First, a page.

Author's Note: Cushman's ratings thesis has made some waves online. Essentially, he argues that the series was a hit, but NBC concealed this fact so that they could blame Star Trek's cancellation on low ratings. I don't think his argument is entirely sound, but it is certainly worth discussing on this blog in much greater detail at some point in the future. Additionally, for those who plan on using this book to support their own research, bear in mind that although the book is generally organized chronologically, it has no index. Lastly, in the interest of full disclosure, I emailed the publisher about interviewing Cushman and requested a review copy of the book using their website. The publisher never replied to my request for an interview, and I never received a review copy of the book. The publisher did, however, revise some advertising copy when I informed them in an email that the UCLA files were publicly accessible and that Marc Cushman's access could hardly be called "exclusive."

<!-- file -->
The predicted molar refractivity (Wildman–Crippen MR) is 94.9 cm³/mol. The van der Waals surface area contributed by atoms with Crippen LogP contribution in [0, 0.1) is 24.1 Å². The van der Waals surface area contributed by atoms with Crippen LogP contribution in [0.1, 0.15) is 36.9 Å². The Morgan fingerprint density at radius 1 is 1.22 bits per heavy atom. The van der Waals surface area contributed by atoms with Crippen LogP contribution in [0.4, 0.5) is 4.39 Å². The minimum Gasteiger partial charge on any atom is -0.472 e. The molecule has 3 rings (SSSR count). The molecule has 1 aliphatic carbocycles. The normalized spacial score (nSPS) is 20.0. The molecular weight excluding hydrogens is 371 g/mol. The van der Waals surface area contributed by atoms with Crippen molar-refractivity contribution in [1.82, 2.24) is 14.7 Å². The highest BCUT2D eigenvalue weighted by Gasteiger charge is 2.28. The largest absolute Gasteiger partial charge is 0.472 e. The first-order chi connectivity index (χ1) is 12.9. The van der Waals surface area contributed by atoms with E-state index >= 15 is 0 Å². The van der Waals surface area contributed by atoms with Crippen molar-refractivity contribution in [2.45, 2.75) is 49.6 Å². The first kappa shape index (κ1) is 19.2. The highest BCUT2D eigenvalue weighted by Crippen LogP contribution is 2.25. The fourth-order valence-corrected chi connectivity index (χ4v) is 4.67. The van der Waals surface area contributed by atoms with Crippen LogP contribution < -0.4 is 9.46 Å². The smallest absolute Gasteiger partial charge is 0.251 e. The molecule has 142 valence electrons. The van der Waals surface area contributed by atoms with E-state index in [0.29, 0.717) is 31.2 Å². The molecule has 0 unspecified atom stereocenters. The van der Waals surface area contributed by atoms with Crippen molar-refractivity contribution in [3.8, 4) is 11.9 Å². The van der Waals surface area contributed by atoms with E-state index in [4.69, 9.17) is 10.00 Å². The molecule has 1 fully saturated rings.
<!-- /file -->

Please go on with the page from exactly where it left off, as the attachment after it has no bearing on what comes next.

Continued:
Tuesday, September 24, 2013

A (Temporary) Hiatus

William Shatner and Leonard Nimoy pose for a second season promotional photo (1967)
Readers who follow me on the Trek BBS will know that I'm moving back to Los Angeles next week. Unless I get very, very lucky, I expect to be spending the next several weeks (at least) in the Golden State looking for work. Until I find stable employment again, it is necessary for me to place Star Trek Fact Check on hiatus.

The good news is that I've written content that will sustain this blog for the next several weeks. On this Saturday, September 28, 2013, I will finally run my review of Marc Cushman's These Are The Voyages, TOS, Season One. One week later, on Saturday, October 5, 2013, I will be begin a serialized post about the writing of 'A Private Little War,' which will continue for several weeks.

In the meantime, if readers would like to pose their research questions in the comments field of this post, I'd be happy to answer them once Star Trek Fact Check is up and running again. Thanks for reading!